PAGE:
Line Cook Program graduates

Top Tofino chefs prep First Nations students

"There’s a huge need for qualified chefs and we want to see locals get these jobs."


There’s a certain kitchen jargon one can only learn from real-life restaurant experience.

Now, thanks to superior tutelage from Tofino’s Chef Dylan Tilston and Chef Mare Bruce, nine First Nations students are primed and equipped to turn and burn the cook line of a West Coast kitchen.

“They’ll know what to do when a chef asks them to get a deep six of Mirepoix,” said Chef Dylan of The Fish Store and Oyster Bar and recently launched Surfside Grill at Pacific Sands Beach Resort.

The four-week intensive line cook training program took place in the Schooner Restaurant kitchen from Feb. 20 to March 17, and was funded entirely by the Nuu-chah-nulth Employment and Training Program (NETP).

On the second day of training, NETP provided each student with their own knife and a pair of kitchen-friendly shoes.

“Tofino and Ucluelet are food destinations. There’s a huge need for qualified chefs and we want to see locals get these jobs and work on the actual line rather than starting at the entry level position,” said NETP program co-ordinator Evan Hauser.

This is the second year NETP has opted to offer the line cook training program. Last year, Hauser said they had an 80 per cent success rate.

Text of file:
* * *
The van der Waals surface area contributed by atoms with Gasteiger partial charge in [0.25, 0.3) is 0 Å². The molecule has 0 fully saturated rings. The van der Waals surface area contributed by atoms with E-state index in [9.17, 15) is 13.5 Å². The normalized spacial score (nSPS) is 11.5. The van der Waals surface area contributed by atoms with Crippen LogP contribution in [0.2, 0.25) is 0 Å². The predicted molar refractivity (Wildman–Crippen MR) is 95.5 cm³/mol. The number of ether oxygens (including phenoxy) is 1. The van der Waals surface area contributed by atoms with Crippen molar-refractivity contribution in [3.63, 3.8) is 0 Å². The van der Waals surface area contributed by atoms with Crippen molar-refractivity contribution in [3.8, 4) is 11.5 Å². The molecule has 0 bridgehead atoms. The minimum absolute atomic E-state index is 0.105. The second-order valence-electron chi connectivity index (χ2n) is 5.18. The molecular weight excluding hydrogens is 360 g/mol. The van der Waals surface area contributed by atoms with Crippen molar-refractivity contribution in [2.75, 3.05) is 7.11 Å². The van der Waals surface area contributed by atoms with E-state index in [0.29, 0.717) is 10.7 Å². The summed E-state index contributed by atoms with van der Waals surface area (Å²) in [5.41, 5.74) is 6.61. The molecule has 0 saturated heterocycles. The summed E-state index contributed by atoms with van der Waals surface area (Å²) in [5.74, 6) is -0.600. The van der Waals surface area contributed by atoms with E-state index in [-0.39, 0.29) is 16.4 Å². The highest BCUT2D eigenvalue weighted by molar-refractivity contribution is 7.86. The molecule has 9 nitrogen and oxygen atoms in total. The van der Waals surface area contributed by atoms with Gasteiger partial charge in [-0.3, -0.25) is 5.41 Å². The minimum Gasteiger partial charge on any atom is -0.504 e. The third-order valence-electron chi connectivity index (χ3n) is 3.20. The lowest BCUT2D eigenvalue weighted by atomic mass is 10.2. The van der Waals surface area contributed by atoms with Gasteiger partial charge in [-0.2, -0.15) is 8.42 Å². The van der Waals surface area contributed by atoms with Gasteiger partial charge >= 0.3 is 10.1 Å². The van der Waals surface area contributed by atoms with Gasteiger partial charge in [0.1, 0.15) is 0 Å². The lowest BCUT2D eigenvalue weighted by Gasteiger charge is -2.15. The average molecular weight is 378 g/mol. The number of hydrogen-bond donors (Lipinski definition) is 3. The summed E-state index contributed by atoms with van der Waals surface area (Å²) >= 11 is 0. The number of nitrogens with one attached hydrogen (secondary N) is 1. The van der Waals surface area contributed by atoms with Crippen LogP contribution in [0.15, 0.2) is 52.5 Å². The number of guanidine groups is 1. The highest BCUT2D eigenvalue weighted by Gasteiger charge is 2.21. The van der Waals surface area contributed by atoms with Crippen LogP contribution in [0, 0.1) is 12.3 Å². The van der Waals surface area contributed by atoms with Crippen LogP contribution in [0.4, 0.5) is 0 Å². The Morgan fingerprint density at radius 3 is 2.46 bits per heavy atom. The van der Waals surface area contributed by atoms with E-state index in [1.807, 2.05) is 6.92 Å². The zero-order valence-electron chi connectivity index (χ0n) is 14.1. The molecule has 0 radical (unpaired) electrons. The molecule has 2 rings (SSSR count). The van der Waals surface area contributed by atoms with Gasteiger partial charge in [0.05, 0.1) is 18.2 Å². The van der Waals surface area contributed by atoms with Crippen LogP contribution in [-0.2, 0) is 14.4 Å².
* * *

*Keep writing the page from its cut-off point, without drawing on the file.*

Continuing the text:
“We’re hoping to beat that this year. This group was a good fit. They have been really amazing. Everyone does have the goal of moving forward into some sort of kitchen work,” Hauser said.

Ucluelet First Nation Marissa Amos plans to use her newfound culinary skills to showcase indigenous cuisine.

“When we first got here, Chef Mare asked everyone what they wanted to get out of the course. All I said was I just wanted a job. Now, it’s a completely different answer. I’ve found such a passion for food and cooking.

Chef Dylan and Chef Mare introduced us to the chef world in such an amazing way,” Amos told the Westerly News.

“I’m pretty sure I can speak for us all. All of us have gained such a passion for it now.”

During the course, the students opened a little breakfast cafe out of Schooner Restaurant called the Shipwreck Cafe.

Locals lined up out the door to get a taste of the 100 per cent student run cafe.

“We’ve taught them the hierarchy of the kitchen so now we wanted to get them in a real life situation,” said Chef Dylan.

Chef Mare added the students did a wonderful job and took to it with passion.

“The best gift you can give is the love of food,” she said.  “I hope they come out with a passion for food and I hope they end up going to college and get culinary degrees. I feel like they all can succeed.”


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